Saturday, July 19, 2008

Bending Over and Taking Advice

I give advice all the time, often without being asked.

A wise man (Baz Lurhmann) once said: Advice is a form of nostalgia, dispensing it is a way of fishing the past from the disposal, wiping it off, painting over the ugly parts and recycling it for more than it’s worth.

He's right. We feel we've earned our experience, and sharing it with others makes us feel good by believing we're helping someone else.

Because advice is more about the advisor than the advisee, most of it is useless.

Of course, this blog is a notable exception, and my words should be taken as gospel.

"But JA," the canny among you might say, "you can give advice, but can you take it?"


And no.

While everyone truly believes they have an open mind (they also believe they have a sense of humor and are an above-average driver), very few truly do. We're saddled with years of prejudicial, repetitive behaviors, and very little can make us entertain new ideas, let alone attempt them.

Anyone who has heard the story of how I got published knows my eureka moment was when I realized I didn't know what I was doing and starting looking critically at the situation and listening to others. In other words, I did the best I could to become a blank slate with an open mind.

My mind ain't so open any more.

The problem with being right is you take being right for granted, and assume one successful strategy means they're all successful.

Of course, they're not. Learning is about observing, asking questions, and experimenting with what works. It's not about getting an idea and automatically knowing it is the gospel truth.

So, like most people, I feel I know a lot. But I also try to listen to contrary viewpoints, and if possible, incorporate them.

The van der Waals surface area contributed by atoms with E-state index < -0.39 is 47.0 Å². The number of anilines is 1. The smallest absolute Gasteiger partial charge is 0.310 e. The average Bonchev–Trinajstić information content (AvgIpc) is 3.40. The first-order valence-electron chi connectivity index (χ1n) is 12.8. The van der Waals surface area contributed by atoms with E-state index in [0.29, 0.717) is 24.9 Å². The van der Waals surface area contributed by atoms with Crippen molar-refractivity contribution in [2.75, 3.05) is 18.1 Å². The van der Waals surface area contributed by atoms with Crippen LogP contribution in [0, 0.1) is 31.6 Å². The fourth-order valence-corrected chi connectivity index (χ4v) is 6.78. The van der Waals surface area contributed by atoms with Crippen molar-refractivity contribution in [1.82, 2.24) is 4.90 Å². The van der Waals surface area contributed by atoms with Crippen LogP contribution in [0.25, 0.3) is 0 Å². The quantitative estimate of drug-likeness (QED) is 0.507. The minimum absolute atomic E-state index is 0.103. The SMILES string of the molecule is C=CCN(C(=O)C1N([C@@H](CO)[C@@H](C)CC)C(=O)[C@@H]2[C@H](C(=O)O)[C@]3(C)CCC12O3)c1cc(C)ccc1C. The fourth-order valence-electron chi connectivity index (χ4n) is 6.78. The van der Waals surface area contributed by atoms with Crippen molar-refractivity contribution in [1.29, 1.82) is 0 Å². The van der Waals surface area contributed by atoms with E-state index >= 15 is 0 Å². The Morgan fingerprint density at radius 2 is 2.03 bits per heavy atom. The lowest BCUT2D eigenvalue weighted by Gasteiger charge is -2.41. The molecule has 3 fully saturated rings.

For writers this is essential.

Since it's impossible to be objective about our own work, and our own careers, it's mandatory to get the advice of others. Family. Peers. Agents. Editors.

When they say things we automatically agree with, that's not very helpful. Sure, validation is nice. But you won't get better or smarter unless someone tells you what you're doing wrong.

It isn't easy being told you're wrong. But it is a wonderful opportunity to learn something.

When I'm given advice I don't agree with, here are some strategies I use to gauge its usefulness:

1. Consider the source. If the source is a trusted friend, or a respected peer, or an industry professional, I listen more closely. The importance of the person offering advice doesn't make the advice correct, but it does give it more weight than that overly-critical dunderhead in your writer's group or your Aunt Helga who keeps asking if you're rich yet.

2. Consider the intent. The best advice comes from people who have a good agenda. A flippant remark from a jealous sibling doesn't mean as much as a detailed critique by your agent, who is trying to sell your work.